Readers' letters: Labour changes tune on nuclear power

While the media has been transfixed by ‘partygate’, the Nuclear Energy Financing bill had its final Westminster reading.

By The Newsroom
Tuesday, 18th January 2022, 7:00 am
Hinkley Point C nuclear power station under construction
Hinkley Point C nuclear power station under construction

If passed, it will shift billions of pounds onto consumers, fail to protect them from burgeoning costs and force millions more into fuel poverty.

Sixteen years ago Scottish Labour spurned new nuclear power stations, not only because they take years to construct and cost the earth, but also because they are dangerous.

There is no safe way to dispose of toxic nuclear waste. As a result, Scotland put its efforts into renewables, which currently supply nearly all our electricity.

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Labour has changed its tune. Brian Wilson, former UK Energy Minister and chair of the Scottish Energy Transition Commission, is Scottish Labour’s nuclear cheerleader. He’s also non-executive director of AMEC Nuclear Holdings Ltd, the UK’s largest nuclear services business.

Nuclear construction costs far exceed those of renewables and electricity generation is twice as expensive. The price for nuclear energy is £106/MWh, double the wholesale market price, while offshore wind power is £36.95/MWh. The Westminster bill will force consumers to finance this risky, costly and dangerous industry by buying more expensive nuclear electricity.

Investment in renewables also creates more jobs. The UCL Institute for Sustainable Resources found that “renewable electricity can stimulate six times higher long-term employment impact than an equally sized increase in nuclear electricity.”

Scotland’s future lies in developing its vast renewable energy potential, not following Labour and the Tories down the nuclear rabbit hole. Another reason to restore independence.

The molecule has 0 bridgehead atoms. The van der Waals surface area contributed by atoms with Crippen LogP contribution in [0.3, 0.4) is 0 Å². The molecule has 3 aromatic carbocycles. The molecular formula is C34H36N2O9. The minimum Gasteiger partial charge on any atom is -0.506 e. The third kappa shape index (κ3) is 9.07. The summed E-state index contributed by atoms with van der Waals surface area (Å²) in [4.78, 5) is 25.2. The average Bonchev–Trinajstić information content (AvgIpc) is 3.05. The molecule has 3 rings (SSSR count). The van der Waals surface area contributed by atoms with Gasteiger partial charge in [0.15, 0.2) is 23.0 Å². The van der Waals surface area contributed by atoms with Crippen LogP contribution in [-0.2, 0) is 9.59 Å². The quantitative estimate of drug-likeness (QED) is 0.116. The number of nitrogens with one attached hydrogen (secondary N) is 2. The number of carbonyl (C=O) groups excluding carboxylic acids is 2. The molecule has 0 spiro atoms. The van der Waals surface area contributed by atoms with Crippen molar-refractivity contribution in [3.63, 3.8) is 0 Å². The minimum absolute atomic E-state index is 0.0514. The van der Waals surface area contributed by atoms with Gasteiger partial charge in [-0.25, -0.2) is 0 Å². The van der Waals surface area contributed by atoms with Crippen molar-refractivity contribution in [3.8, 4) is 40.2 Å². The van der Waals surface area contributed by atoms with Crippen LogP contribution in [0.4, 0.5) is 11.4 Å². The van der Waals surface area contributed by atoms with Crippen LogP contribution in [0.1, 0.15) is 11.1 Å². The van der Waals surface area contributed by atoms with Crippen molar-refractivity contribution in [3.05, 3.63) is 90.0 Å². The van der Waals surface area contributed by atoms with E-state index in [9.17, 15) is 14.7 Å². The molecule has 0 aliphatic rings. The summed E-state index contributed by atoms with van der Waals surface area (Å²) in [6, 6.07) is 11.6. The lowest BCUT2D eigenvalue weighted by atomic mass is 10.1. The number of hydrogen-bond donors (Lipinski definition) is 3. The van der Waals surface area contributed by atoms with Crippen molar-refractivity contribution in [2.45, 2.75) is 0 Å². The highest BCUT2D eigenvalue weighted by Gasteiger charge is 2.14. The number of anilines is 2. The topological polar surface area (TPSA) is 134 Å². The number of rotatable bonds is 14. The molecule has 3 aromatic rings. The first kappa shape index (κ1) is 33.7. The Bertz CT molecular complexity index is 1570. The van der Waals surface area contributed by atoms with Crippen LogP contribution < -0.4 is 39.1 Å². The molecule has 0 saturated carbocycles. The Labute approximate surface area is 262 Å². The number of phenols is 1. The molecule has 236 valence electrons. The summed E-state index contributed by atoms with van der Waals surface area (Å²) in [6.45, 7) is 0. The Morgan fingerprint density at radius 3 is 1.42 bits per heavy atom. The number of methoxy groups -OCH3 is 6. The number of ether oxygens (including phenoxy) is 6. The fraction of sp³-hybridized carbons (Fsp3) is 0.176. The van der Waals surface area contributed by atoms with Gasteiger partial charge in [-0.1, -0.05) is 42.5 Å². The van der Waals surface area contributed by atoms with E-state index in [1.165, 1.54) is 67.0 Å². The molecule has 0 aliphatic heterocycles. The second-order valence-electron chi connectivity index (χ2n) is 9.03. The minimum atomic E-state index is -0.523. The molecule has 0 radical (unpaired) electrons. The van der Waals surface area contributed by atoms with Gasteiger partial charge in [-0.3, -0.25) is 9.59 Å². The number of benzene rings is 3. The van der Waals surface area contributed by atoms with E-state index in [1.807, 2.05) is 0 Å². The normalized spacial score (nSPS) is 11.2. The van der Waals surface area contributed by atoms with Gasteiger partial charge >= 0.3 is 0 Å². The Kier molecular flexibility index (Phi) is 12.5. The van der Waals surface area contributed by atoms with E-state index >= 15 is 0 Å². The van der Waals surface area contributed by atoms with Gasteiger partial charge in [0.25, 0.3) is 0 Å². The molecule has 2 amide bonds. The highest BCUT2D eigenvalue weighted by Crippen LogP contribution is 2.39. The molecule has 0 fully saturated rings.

Leah Gunn Barrett, Edinburgh.

Time to fight back in war on motorists

This SNP/Green Scottish government is ramping up its war on motorists.

Councils will be given the power to introduce a workplace parking levy from 4 March 2022.

Nottingham is the only city in the UK imposing this levy and charge an annual £417 per space. Many businesses have passed this cost onto their employees who use the spaces.

Scottish Transport Minister Graeme Dey is behind this draconian decision and said "Scotland needs to take world leading bold action to tackle the climate emergency".

This laughable since Scotland only is responsible for 0.13 per cent of global emissions. Scotland has 2.5 million cars but there are 1.446 billion in the world.

Other than car-hating Edinburgh, I suspect few councils will implement this policy, especially as Scottish local elections are due to take place on 5 May 2022.

Motorists must vote out the SNP and Greens before it is too late.

Clark Cross, Linlithgow.

Health service choice is up to Scotland

A recent letter (14 January) commenting on the UK Health and Social Care Bill might give the impression that it would see privatisation of the NHS.

Only a few parts of the Bill affect Scotland, which in any event require local legislative approval.

The main item is a new criminal offence concerning violence against women and girls, outlawing virginity testing.

The Bill also references some UK-wide food advertising to tackle obesity, and foreign health provision.

As we all know, NHS in Scotland is a devolved matter. The Scottish Government can decide on priorities and how health services are provided.

Alastair Murray, Edinburgh.

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